It has become quite fashionable over recent years to find quizzes and self-assessments on a number of things; something that stands out to me are those based around personality. For example:
- 10 Things Only Introverts Will Understand,
- 25 Frustrating Things About Being an Extrovert, or
- What’s Your Personality Type?
I would venture to guess many Millennials know if they’re INFJ or ENFP — and most importantly, what exactly those awkward letters pushed together mean.
We are a society that loves labels, which I believe has its pros and cons.
Do we all remember the London riots not too far back? I was desperate for answers back then — how does something like this actually happen in today’s day and age? — and discovered a Psychology Today article focused on the empathetic brain. I was disturbed, but not totally surprised, to learn that it doesn’t take much for Schadenfreude (“harm-joy”) to kick in.
When we feel like we’re part of a group, and become overly attached, we as a species are capable of losing control and stripping ourselves of our collective humanity. This has been proven throughout history, time and time again. Though it may seem that only extreme labeling could put us at risk of Schadenfreude, that’s inaccurate. We are all at risk of becoming more judgmental and less compassionate if we cling to labels and attach ourselves to a group.
On the positive side is self-awareness and awareness of others.
For myself, discovering Generational Theory, and taking those Briggs-Myers Personality type tests were very eye opening. I’m not kidding when I say that Generational Theory — or the historical theory developed by William Strauss and Neil Howe revealing generational patterns throughout history — was truly life changing. It opened my eyes. It helped me to understand myself and others better. It allowed me to better understand where we’ve been in history, and where we may be headed next.
There is a whole other side to labeling that we haven’t considered yet that I’d like to explore: How labels can be a powerful tool for leaders.
Continue reading below to learn more about how labels can help you on your leadership journey.
1. Better Self-Awareness.
Understanding your own personality, whether it be through self-assessment tests, learning about generational theory, or even meeting with someone who specializes in these tests, can help you to understand yourself better.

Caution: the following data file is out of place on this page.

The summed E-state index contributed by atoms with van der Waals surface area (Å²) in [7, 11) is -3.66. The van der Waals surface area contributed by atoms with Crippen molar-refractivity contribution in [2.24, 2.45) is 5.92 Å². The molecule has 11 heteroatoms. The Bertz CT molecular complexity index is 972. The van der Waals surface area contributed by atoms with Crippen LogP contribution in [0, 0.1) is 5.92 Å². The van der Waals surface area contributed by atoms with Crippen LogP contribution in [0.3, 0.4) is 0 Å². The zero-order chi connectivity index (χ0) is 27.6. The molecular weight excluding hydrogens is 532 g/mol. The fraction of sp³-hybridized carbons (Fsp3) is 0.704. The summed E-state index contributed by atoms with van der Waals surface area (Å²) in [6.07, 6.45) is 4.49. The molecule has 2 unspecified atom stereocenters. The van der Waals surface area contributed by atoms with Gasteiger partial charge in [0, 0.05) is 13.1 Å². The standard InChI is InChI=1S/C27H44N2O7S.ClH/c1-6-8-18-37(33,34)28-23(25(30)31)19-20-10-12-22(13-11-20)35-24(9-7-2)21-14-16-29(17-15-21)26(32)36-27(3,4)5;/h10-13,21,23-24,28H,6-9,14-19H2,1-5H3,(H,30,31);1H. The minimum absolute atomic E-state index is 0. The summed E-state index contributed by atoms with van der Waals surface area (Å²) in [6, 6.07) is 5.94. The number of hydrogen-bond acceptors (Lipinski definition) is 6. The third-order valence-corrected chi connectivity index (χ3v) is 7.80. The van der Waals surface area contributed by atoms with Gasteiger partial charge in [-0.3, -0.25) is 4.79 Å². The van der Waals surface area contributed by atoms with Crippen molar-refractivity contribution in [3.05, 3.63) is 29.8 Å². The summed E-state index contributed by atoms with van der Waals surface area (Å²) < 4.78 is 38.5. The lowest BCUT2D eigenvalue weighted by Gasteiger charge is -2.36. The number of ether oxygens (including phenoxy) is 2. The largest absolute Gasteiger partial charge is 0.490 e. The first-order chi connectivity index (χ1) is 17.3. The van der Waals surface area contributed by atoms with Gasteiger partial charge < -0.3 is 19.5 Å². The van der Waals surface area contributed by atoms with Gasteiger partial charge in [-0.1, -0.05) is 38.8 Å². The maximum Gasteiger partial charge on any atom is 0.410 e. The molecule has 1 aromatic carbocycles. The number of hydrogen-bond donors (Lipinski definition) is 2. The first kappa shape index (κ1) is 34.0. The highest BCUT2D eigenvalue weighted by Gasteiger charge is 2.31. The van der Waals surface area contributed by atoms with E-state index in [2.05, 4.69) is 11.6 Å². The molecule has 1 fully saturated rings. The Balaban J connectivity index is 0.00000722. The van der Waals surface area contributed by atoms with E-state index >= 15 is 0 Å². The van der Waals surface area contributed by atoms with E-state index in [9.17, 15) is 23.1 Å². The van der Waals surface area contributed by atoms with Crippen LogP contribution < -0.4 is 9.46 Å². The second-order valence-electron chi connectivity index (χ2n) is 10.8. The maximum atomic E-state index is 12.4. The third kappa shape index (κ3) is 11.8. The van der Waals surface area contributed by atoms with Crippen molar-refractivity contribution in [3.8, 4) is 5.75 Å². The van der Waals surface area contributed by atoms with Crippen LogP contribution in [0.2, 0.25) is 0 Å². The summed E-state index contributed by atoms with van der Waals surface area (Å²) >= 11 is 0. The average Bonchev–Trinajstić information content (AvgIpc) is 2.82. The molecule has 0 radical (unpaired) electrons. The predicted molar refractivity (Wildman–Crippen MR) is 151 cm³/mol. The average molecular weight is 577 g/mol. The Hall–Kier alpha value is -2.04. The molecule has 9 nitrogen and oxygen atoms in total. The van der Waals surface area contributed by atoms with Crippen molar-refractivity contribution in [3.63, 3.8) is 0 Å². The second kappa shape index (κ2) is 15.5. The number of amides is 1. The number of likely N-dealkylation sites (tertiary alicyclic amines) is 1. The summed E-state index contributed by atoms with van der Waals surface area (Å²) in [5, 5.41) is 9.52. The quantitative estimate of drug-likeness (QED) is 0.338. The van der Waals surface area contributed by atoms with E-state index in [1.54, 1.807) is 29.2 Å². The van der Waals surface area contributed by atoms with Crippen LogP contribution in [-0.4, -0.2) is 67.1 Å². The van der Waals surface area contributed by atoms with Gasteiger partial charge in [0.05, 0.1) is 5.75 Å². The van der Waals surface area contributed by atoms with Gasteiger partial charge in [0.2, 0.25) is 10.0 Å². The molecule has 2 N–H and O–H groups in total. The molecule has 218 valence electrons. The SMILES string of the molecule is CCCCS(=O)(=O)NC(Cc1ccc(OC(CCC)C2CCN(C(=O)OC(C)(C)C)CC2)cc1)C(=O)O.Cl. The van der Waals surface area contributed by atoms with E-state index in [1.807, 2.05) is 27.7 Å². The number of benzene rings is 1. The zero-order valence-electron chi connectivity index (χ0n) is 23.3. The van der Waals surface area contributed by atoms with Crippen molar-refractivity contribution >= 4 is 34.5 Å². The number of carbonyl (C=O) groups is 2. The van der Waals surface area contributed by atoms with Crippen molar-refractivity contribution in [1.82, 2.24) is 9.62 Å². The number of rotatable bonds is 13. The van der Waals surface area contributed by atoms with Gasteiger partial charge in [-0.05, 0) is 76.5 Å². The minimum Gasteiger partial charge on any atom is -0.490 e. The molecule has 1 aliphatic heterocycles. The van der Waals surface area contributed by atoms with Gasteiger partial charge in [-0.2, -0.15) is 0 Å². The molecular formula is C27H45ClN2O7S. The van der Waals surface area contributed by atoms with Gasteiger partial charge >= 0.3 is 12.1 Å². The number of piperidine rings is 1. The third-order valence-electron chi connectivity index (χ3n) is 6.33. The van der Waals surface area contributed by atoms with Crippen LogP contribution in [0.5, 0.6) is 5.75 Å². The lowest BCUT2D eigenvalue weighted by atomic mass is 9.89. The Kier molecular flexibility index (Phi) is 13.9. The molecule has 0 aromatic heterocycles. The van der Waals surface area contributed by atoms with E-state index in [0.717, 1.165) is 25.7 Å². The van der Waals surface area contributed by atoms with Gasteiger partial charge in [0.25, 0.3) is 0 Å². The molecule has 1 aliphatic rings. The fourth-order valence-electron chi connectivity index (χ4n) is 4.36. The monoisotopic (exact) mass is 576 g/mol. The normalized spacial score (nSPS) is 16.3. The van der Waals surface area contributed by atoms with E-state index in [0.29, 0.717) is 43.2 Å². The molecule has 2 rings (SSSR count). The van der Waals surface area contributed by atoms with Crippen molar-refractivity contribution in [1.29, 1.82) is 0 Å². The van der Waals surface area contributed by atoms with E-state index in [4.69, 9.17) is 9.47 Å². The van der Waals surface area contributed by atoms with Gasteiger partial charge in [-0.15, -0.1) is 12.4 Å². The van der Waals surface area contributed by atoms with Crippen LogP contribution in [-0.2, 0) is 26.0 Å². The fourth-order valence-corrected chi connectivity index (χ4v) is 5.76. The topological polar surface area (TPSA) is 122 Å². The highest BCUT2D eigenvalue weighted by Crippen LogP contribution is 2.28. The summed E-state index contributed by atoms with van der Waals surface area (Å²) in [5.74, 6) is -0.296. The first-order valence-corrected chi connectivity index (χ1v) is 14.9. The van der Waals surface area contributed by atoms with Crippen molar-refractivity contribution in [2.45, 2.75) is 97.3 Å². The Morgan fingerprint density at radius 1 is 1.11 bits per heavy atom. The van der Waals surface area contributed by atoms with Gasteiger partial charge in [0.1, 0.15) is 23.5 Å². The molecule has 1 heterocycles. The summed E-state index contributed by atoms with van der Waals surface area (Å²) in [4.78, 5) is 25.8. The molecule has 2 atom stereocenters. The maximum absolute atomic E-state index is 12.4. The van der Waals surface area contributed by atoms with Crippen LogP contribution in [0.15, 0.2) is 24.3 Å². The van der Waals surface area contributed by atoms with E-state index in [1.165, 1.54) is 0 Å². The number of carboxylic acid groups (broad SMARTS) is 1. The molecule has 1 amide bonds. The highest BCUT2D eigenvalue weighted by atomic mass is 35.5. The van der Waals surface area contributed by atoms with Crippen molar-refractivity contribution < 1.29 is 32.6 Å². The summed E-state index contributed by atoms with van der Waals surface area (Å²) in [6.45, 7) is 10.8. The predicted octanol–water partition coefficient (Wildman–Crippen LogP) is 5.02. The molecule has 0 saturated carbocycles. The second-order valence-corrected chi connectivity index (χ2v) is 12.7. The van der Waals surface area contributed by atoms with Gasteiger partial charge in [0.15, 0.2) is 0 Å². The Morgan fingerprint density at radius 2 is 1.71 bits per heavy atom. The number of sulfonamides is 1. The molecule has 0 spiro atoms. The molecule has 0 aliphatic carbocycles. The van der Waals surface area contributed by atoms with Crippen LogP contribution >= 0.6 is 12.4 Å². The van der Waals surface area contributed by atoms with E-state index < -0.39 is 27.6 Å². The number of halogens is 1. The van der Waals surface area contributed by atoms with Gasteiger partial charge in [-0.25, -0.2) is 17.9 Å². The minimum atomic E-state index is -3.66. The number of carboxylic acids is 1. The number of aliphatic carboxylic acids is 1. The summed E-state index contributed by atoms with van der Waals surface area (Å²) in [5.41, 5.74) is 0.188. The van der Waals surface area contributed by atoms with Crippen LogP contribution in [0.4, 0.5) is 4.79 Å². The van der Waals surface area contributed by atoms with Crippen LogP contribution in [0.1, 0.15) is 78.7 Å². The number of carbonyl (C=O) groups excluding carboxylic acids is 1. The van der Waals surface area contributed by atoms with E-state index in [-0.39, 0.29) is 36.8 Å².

When I realized that I am an introvert and not just the “shy” kid I was told I was my whole life, a whole world opened up. I learned how to better care for myself in situations out of my comfort zone. I learned to accept that I’m just never going to be the person who loves conferences. The thing is, we still have to step out of our comfort zones — always — self-awareness is simply a tool to help treat yourself kindly in the process.
2. Awareness of Others’ Motivations & Behaviors.
Once we understand ourselves better, it’s inevitable that we should begin to look at others with a new set of glasses as well. Maybe the guy you work with doesn’t want to do presentations because he’s terrified of public speaking, not because he doesn’t want to do the work. Maybe that outspoken employee or friend who shoots from the hip constantly and drives you crazy goes home and replays what she said, regretting her words. This awareness of others’ motivations and behaviors allow for more tolerance and compassion.
3. They Can Show You Where You Need Work.
This is hugely important: if you know where you struggle, you know where there is room for improvement. For example: if you know you’re a bad listener, and listening is critical in leadership, then you can focus on becoming better at this. It’s pure opportunity!
4. It Can Limit You, If You Let It.
I’ve gone over this already, but it warrants its own space. Never use your personality as an excuse to remain in your comfort zone, to judge others, or to lose empathy. In fact, when you see that you are using it as an excuse, that should be a red flag that you should be doing the opposite.
Self-awareness isn’t easy, in fact, you may have times you wish you knew less about yourself because it can be a lot of work to always try to do the right thing, but don’t give up. Keep moving forward.
Join the Conversation
Self-Awareness and Leadership: 4 Things to Consider
I have to be honest, I’ve spent my entire life fighting against labels so I almost passed over your article until I noticed your reference to self assessments. I’m not sure if it’s a record but I’ve taken the Myers Briggs personality assessment 3 times with 3 different employers. The results were always the same, but it was an interesting process and I will admit that your point #2 is right on because it did help me to better understand some of my fellow managers.